Today’s technology provides the opportunity to collect a lot of data related to crops, cows and financials. The problem is a human element is still needed to monitor and evaluate the information. Determining the key metrics important to the producer or manager is essential for detecting and correcting problems earlier versus later.
A common mistake when working with dairy producers is focusing solely on production management or finances. It is the combination of the two that determines if an operation will be successful. Over the years the trend has been for advisors to become specialized. However, it is the interactions of the whole farm system that is critical, especially when working in an industry with extreme market volatility. Communication amongst advisors is essential if dairies are to remain in business.
Shredlage has been a hot topic in recent years, but studies have demonstrated it has the same overall dry matter and fiber digestibility as conventional silage.
In 2015, over half of the milk produced in the U.S. came from five states: California, Wisconsin, Idaho, New York, and Pennsylvania. These states have accounted for over 50% of U.S. milk production annually for the last decade. Despite annual production rankings, how do these states compare between themselves for annual milk per cow, milk price, feed cost, and more importantly income over feed cost (IOFC)?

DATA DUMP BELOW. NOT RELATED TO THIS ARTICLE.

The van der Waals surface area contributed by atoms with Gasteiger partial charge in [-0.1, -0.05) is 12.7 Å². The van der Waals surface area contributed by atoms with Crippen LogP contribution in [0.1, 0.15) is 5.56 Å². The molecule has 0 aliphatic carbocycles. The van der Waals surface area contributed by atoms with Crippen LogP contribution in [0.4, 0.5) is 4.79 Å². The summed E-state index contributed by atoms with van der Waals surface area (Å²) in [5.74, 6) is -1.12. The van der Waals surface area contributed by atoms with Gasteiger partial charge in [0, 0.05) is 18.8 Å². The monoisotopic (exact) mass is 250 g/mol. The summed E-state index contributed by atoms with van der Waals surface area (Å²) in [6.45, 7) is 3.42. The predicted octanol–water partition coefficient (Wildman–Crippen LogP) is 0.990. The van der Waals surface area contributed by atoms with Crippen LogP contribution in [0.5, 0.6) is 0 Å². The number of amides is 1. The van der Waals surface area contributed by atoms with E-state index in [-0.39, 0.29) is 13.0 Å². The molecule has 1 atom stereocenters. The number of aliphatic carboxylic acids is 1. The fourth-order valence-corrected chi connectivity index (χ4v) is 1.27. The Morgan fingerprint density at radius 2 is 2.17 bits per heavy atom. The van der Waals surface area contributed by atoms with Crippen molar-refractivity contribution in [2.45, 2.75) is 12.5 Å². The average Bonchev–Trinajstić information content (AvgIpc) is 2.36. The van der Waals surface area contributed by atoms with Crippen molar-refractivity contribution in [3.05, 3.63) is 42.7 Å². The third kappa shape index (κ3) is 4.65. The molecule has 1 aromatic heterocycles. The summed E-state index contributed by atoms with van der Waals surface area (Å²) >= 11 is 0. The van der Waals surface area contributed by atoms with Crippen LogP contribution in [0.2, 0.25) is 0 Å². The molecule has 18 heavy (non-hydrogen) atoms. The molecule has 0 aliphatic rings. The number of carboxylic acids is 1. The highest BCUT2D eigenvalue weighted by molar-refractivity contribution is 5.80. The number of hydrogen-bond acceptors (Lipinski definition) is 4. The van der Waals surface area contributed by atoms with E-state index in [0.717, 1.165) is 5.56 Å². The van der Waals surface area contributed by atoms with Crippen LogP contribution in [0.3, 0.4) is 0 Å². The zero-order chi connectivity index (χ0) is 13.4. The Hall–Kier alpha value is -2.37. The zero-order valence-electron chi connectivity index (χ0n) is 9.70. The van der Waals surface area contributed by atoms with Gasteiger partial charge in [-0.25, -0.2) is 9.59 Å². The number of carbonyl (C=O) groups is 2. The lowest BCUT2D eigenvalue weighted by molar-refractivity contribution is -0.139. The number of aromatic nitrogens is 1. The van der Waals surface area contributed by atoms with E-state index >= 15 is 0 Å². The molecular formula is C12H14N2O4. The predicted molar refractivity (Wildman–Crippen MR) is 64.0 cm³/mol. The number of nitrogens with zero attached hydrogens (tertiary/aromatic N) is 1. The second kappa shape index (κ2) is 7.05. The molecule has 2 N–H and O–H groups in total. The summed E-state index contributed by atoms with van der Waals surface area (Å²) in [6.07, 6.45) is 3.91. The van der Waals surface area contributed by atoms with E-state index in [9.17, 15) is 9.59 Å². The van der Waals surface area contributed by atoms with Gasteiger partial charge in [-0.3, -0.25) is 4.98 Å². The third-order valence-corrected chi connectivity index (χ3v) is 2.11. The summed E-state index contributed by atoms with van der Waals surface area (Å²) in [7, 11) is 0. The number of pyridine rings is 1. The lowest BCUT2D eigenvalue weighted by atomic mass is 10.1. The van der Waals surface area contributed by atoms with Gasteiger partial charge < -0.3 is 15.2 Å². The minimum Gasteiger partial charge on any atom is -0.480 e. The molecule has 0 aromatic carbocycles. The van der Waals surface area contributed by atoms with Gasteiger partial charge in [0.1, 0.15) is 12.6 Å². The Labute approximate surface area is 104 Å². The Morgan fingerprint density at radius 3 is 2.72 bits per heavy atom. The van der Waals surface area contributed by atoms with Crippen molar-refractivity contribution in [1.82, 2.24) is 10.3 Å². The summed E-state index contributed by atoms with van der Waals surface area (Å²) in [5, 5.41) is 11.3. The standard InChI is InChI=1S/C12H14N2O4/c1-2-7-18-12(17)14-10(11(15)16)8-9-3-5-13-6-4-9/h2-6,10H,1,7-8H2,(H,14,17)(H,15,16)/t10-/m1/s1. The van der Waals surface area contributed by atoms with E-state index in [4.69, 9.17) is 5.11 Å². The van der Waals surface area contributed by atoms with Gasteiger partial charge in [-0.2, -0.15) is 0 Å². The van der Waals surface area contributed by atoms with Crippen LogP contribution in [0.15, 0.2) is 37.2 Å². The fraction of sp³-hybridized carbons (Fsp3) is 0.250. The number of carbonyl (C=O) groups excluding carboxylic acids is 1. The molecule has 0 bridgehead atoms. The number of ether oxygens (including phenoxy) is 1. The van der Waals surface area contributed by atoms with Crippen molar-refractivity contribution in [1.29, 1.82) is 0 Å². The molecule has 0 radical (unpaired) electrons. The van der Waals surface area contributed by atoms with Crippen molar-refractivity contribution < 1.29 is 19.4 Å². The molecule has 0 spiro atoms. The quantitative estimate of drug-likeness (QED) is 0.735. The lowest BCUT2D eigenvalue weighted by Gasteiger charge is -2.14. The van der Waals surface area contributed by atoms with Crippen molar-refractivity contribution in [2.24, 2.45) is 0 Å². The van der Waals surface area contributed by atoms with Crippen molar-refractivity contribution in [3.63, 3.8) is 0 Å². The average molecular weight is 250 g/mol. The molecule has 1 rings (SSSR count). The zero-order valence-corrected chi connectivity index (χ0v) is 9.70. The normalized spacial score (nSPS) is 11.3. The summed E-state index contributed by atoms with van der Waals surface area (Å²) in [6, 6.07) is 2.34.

The Penn State Extension Dairy Business Management Team summarizes Pennsylvania dairy cash flow plans annually to assess the factors that lead to farm profitability. In 2015, the 105 farms in the summary were divided by farm size to determine if there are any benefits to larger-scaled farms.
Structures that house cattle are vital to the success of a dairy business. It is essential these buildings are able to withstand weather events, have tolerable maintenance costs, and contain materials resistant to an interior environment that can be rather aggressive. Buildings need to provide a safe environment for employees and animals, remain in good condition for their functional life with minimal maintenance, and last (at least) the duration of the loan taken to construct them.
It is increasingly common for dairy managers to use tools that allow for pregnancy diagnosis earlier than the traditional 35 to 45 days after insemination. Diagnosing pregnancy early is beneficial for identifying open cows and allowing for reinsemination strategies that will help minimize days open and increase profitability, but losing confirmed pregnancies can be very frustrating.
Regardless of high or low profit margins the investment in health care for calves, heifers and cows should not waver.
When margins are tight the conversation usually focuses on the lactating cows and how to improve performance. This makes sense as they are the major driver of income. However, there are other groups of animals that generate expenses and unless they are sold do not contribute to the income stream. Dry cows and heifers take up on average 20 percent of the farm’s total feed costs (home raised and purchased). This number is generated from the cash flow plans conducted by the Extension Dairy Team.
An examination of 2015 cash flow and breakeven production costs for 107 Pennsylvania farms shows that breakeven ranged from less than $16/cwt to over $22/cwt. Not surprisingly, feed costs are a big contributor to differences between farms.
Women have always been an important part of the dairy industry, but at many universities today the number of women earning degrees in agricultural sciences is equal to or greater than the number of men. The number of women who are the principal operator of a farm is also growing.